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POTABLE WATER

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POTABLE WATER

  1. 1. Presented by : Arvind Singh Heer MSc-II (Sem-III) Analytical Chemistry Paper-III MITHIBAI COLLEGE POTABLE WATER
  2. 2. CONTENT  Introduction  Water Quality  Requirement of potable water  Direct and Indirect pollutants  Water treatment  Potable water purification
  3. 3. INTRODUCTION  What is Potable Water?  If something is potable that means it's safe to drink. In developed countries, tap water is usually potable.
  4. 4. WATER QUALITY  Parameters for drinking water quality typically fall under three categories:  physical  chemical  microbiological  Physical and chemical parameters include heavy metals, trace organic compounds, total suspended solids (TSS), and turbidity.  Microbiological parameters include Coliform bacteria, E. coli, and specific pathogenic species of bacteria (such as cholera-causing Vibrio cholerae),viruses, and protozoan parasites.
  5. 5.  Chemical parameters tend to pose more of a chronic health risk through buildup of heavy metals although some components like nitrates/nitrites and arsenic can have a more immediate impact. Physical parameters affect the aesthetics and taste of the drinking water and may complicate the removal of microbial pathogens.  Originally, fecal contamination was determined with the presence of coliform bacteria, a convenient marker for a class of harmful fecal pathogens. The presence of fecal coliforms (like E. Coli) serves as an indication of contamination by sewage. Additional contaminants include protozoan oocysts such as Cryptosporidium sp., Giardia lamblia, Legionella, and viruses (enteric).[44] Microbial pathogenic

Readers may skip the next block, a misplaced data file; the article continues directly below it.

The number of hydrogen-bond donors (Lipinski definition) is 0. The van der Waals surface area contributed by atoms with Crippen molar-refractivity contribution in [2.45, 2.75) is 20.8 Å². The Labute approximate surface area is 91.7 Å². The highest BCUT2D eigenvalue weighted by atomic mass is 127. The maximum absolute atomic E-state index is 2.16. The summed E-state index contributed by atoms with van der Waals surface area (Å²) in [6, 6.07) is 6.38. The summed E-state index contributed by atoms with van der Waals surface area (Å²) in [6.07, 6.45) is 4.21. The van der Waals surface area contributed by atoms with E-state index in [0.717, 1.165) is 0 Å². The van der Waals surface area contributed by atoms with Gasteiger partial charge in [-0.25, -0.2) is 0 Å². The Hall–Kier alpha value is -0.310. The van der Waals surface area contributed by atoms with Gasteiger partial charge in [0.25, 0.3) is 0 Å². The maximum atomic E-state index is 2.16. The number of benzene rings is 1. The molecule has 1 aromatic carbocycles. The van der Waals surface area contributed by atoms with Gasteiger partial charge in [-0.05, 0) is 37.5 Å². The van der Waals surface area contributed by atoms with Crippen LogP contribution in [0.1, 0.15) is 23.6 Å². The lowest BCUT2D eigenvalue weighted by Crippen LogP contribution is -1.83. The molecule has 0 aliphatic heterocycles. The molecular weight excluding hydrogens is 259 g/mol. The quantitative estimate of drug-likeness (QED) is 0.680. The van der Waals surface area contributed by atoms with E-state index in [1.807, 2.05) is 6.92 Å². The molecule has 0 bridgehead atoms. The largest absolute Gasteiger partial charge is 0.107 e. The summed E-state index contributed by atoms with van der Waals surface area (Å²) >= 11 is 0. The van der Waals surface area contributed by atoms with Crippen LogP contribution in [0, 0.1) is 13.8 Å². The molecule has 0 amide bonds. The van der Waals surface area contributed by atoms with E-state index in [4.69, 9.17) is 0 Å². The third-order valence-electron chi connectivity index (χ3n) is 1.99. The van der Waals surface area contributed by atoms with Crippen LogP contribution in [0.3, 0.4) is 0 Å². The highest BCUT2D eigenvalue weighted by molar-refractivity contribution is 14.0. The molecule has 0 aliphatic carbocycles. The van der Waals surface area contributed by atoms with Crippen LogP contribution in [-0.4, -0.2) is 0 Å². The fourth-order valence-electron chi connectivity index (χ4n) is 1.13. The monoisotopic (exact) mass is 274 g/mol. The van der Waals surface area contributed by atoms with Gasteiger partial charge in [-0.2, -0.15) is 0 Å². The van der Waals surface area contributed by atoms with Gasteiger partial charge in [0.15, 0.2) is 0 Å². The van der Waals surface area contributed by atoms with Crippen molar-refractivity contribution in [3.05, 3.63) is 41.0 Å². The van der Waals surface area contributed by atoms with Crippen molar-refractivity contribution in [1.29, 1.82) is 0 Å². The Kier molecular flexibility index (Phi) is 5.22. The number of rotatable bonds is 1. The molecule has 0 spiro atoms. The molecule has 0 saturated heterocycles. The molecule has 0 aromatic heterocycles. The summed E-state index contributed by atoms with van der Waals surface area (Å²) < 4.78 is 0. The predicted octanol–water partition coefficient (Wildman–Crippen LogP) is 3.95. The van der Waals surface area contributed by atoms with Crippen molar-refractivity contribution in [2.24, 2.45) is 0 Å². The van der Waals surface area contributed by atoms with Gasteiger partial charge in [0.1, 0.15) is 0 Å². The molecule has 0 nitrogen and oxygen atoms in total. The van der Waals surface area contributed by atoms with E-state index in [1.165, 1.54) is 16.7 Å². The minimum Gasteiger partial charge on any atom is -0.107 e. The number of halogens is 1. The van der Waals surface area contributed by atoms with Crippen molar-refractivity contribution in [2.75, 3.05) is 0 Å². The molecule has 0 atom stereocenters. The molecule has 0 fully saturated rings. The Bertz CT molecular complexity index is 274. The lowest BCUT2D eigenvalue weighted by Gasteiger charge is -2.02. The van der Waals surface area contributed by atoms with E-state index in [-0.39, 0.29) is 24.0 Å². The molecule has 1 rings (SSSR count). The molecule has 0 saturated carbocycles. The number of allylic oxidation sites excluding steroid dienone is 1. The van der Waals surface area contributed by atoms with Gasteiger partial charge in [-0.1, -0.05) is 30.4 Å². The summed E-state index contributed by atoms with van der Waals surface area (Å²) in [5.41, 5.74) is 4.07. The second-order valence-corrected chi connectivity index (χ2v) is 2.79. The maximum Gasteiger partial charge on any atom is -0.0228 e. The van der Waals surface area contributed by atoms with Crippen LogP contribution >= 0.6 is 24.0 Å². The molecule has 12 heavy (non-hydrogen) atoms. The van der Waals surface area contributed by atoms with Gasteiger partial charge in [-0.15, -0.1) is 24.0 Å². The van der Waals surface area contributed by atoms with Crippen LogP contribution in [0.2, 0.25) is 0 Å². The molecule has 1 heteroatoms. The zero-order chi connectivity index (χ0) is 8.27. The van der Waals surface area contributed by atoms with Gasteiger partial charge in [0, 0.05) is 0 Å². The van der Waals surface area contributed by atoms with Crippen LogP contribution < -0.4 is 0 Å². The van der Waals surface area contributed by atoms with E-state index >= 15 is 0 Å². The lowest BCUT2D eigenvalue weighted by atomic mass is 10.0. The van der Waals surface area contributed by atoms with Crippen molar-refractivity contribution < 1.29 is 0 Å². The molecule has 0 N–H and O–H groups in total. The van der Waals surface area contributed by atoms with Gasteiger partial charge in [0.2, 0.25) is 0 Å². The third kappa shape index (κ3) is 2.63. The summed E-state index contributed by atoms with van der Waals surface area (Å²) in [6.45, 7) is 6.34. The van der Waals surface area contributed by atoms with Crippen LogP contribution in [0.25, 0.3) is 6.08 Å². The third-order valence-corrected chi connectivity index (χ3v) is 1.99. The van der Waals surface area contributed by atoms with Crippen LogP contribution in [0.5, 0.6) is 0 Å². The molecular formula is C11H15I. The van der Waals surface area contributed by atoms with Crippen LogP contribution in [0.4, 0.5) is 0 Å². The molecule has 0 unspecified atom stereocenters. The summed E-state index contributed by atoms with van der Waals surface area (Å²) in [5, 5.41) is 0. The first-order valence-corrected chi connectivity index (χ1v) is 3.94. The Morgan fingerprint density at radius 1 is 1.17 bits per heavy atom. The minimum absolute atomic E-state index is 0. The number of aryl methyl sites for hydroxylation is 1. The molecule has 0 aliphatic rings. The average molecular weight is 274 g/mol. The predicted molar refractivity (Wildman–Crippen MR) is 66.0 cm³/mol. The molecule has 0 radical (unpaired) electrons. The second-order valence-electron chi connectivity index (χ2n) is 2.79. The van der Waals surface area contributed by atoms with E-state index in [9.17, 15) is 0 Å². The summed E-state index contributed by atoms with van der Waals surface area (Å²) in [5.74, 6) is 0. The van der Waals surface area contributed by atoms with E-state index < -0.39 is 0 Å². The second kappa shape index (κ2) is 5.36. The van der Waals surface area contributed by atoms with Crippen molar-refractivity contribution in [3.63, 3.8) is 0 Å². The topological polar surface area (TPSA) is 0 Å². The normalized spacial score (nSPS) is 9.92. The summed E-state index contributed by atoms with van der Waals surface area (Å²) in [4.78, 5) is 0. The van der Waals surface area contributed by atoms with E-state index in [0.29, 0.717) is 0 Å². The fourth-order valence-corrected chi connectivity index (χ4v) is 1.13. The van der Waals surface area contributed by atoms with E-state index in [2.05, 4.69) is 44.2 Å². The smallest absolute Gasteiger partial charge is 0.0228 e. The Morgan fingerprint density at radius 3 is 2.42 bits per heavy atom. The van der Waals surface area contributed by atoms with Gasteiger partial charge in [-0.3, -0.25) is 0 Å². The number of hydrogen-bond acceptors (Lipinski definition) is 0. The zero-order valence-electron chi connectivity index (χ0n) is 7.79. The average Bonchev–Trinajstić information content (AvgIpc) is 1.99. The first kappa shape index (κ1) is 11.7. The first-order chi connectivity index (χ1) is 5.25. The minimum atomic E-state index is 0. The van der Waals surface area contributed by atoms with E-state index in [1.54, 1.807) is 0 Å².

6. 6. REQUIREMENT OF POTABLE WATER  The amount of drinking water required is variable. It depends on physical activity, age, health, and environmental conditions. It is estimated that the average American drinks about one liter of water a day with 95% drinking less than three liters per day. In those working in a hot climate up to 16 liters a day may be required.  Some health authorities have suggested that at least eight glasses of eight fl oz each (240 mL) are required by an adult per day (64 fl oz, or 1.89 litres).The British Dietetic Association recommends 1.8 litres. However, various reviews of the evidence performed in 2002 and 2008 could not find any solid scientific evidence recommending eight glasses of water per day. In the United States, the reference daily intake (RDI) for total water intake is 3.7 litres per day (L/day) for human males older than 18, and 2.7 L/day for human females older than 18 which includes drinking water, water in beverages, and water contained in food.An individual's thirst provides a better guide for how much water they require rather than a specific, fixed